Message 80 with this specific byte sequence is sent by the pedal in response to each Heartbeat message it receives. I don’t know what the byte sequence represents, and it doesn’t seem to change depending on the state of the pedal’s buttons or LEDs. It may be a device-specific ID or some other kind of identifying information.

If I remember correctly, I found the amp starts to spam packets at the pedal when the pedal stops responding to heartbeats. It was easy enough to add a response handler for this, so I did.

81 NN BB

The pedal sends this Button Press message whenever a button on the pedal is pressed or released. NN represents the button number, and matches the NN sent in the LED message response: 20, 30, 40, and 50 are used for buttons A, B, C, and D. BB is 01 when the button is pressed and 00 when it is released.

The “tap for tempo” and “tune” features are implemented in the amp, not in the pedal. The pedal tells the amp when buttons are being pressed, and the amp tells the pedal what to display; it’s up to the amp to interpret the button presses as a patch change, tempo change, or tuning request. This makes development of the pedal software much simpler, and allows the amp to change its features in firmware without requiring a new pedal.

82 NN VV

The Expression message is sent whenever the pedal’s expression pedal changes position. NN has always been 0 in the messages I observed, but it probably denotes which expression pedal is being adjusted, in cases where more than one expression pedal is supported. VV is the value of the expression pedal: 0-127.

Startup, Patch Change, Mode Change

The pedal powers up when it is connected to the amp, and after a brief pause sends a few startup packets. In full packet form, the pedal sends:

f0 02 90 00 
f0 02 30 08

Each line is one packet containing a message of length 2. The first one is message 90, value 0; the second one is message 30, value 08. This is the only case I’ve seen when the pedal sent a message without the high bit set. Either my interpretation of the message ID high bit isn’t correct, or I did not read the packet data correctly. I have no idea what these messages mean.

In response, the amp sends these two packets:

f0 01 40
f0 03 31 01 16

I don’t know if this startup sequence varies depending on the hardware involved, but it doesn’t seem to change depending on the device state.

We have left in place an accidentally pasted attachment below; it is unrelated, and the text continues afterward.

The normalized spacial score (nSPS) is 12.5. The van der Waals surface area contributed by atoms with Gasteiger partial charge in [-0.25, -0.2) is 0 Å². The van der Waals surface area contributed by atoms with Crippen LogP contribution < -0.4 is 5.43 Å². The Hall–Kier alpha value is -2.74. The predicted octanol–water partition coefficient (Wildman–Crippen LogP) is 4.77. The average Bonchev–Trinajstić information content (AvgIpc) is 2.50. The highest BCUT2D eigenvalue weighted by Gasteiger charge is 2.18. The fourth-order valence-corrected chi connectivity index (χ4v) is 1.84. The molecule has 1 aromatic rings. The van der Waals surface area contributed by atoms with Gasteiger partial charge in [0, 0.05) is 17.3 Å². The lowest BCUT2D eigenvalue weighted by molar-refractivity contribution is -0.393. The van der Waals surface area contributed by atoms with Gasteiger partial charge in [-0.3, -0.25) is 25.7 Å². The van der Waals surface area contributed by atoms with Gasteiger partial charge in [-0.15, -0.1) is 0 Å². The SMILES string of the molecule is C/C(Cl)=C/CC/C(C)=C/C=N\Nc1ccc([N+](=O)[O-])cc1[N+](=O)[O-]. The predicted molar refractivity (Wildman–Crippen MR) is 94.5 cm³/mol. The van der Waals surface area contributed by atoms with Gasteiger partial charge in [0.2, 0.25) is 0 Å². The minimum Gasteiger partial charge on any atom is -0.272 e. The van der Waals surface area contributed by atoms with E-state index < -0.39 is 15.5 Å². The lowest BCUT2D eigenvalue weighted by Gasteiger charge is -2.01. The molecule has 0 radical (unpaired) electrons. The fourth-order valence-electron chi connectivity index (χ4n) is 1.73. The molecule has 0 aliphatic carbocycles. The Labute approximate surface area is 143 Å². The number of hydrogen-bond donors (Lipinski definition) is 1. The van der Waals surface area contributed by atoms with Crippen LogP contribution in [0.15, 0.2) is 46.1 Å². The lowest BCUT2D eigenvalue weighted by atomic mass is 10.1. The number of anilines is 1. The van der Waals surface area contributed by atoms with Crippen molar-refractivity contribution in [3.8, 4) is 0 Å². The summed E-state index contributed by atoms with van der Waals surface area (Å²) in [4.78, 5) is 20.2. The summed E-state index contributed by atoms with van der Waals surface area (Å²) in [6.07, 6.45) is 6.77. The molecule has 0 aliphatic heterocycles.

Then, the amp sends packets containing a complete set of state to the pedal: Small Display, Large Display, and an LED message for each LED. The pedal only needs to remember these values and only change its LED and display when new settings are received from the amp.

Whenever the pedal sends button presses that are interpreted as a patch change by the amp, the amp replies with a complete state set, just as when the pedal starts up.

If the pedal user presses the button corresponding to the currently selected patch, the amp interprets this as a tempo change.  Shortly after, the tempo LED messages will start arriving at the updated rate.

If the pedal user presses the “tuning” button combination, the amp enters Tuning mode. In Tuning mode, the amp sends Small Display and Large Display messages in real time as the user tunes their guitar. Further button presses reset to Play mode.

The future…

Before I left for vacation in August, I made plans for a few devices. These plans are on hold until I get another flash of inspiration, unfortunately.

First, I plan to replace the microcontroller in my FBV2 pedal with an ATTiny85 running emulation software that implements the two FBV2 buttons as “next patch” and “previous patch.” It listens to the incoming packets to determine the current patch, and calculates the button value to send for the left and right buttons based on the current patch. I got as far as emulating this behavior on the Arduino Mega, but didn’t successfully emit messages from the ATTiny.

The ATTiny is inexpensive and small, but unfortunately its limited feature set makes debugging very challenging. I may have to build an amp emulator with the Arduino Mega, just to debug the pedal emulator running on ATTiny…

My second project was a full 4-button pedal with expression. I mocked up all of the required functionality on the Arduino Mega, using the Adafruit LCD character/button shield. I will replace the on-board buttons with beefy pedal switches. Tempo will be marked by changing the LCD backlight color, and all tuning and patch names are displayed.

When I was working on this more actively, I thought I might be missing a large chunk of the FBV Mkii controller’s functionality: MIDI over USB. Thinking about it again, I’m not so sure. It feels like it would be a lot easier to implement MIDI in the device driver rather than in the pedal hardware. Maybe the USB port is connected to the same internal serial lines as the RJ-45 connector, and the device’s drivers convert the simple button press messages into MIDI messages before they make it to userspace?

This is a fun project… sometimes. The rest of the time, I don’t work on it, because I’m doing something I need to do, or something fun, instead.